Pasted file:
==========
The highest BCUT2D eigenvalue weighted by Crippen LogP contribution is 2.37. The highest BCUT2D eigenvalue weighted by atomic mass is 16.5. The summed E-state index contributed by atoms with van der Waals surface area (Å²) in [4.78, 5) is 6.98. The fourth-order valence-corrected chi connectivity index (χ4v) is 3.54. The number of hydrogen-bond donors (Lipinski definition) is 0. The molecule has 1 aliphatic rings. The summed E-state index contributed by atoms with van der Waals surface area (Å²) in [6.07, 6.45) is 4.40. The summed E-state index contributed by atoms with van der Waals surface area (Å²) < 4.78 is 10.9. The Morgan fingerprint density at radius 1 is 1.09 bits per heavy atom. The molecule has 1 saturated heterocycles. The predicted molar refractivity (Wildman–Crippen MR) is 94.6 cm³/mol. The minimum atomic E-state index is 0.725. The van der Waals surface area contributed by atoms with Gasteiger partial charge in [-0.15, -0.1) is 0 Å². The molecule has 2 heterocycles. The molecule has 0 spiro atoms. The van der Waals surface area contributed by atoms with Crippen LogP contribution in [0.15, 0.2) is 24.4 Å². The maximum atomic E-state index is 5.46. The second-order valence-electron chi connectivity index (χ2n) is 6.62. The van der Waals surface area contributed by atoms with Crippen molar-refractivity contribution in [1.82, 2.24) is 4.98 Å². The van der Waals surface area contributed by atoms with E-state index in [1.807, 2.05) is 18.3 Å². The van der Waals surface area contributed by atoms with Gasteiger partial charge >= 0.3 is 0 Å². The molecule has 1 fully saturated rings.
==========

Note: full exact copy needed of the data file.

The highest BCUT2D eigenvalue weighted by Crippen LogP contribution is 2.37. The highest BCUT2D eigenvalue weighted by atomic mass is 16.5. The summed E-state index contributed by atoms with van der Waals surface area (Å²) in [4.78, 5) is 6.98. The fourth-order valence-corrected chi connectivity index (χ4v) is 3.54. The number of hydrogen-bond donors (Lipinski definition) is 0. The molecule has 1 aliphatic rings. The summed E-state index contributed by atoms with van der Waals surface area (Å²) in [6.07, 6.45) is 4.40. The summed E-state index contributed by atoms with van der Waals surface area (Å²) < 4.78 is 10.9. The Morgan fingerprint density at radius 1 is 1.09 bits per heavy atom. The molecule has 1 saturated heterocycles. The predicted molar refractivity (Wildman–Crippen MR) is 94.6 cm³/mol. The minimum atomic E-state index is 0.725. The van der Waals surface area contributed by atoms with Gasteiger partial charge in [-0.15, -0.1) is 0 Å². The molecule has 2 heterocycles. The molecule has 0 spiro atoms. The van der Waals surface area contributed by atoms with Crippen LogP contribution in [0.15, 0.2) is 24.4 Å². The maximum atomic E-state index is 5.46. The second-order valence-electron chi connectivity index (χ2n) is 6.62. The van der Waals surface area contributed by atoms with Crippen molar-refractivity contribution in [1.82, 2.24) is 4.98 Å². The van der Waals surface area contributed by atoms with E-state index in [1.807, 2.05) is 18.3 Å². The van der Waals surface area contributed by atoms with Gasteiger partial charge >= 0.3 is 0 Å². The molecule has 1 fully saturated rings.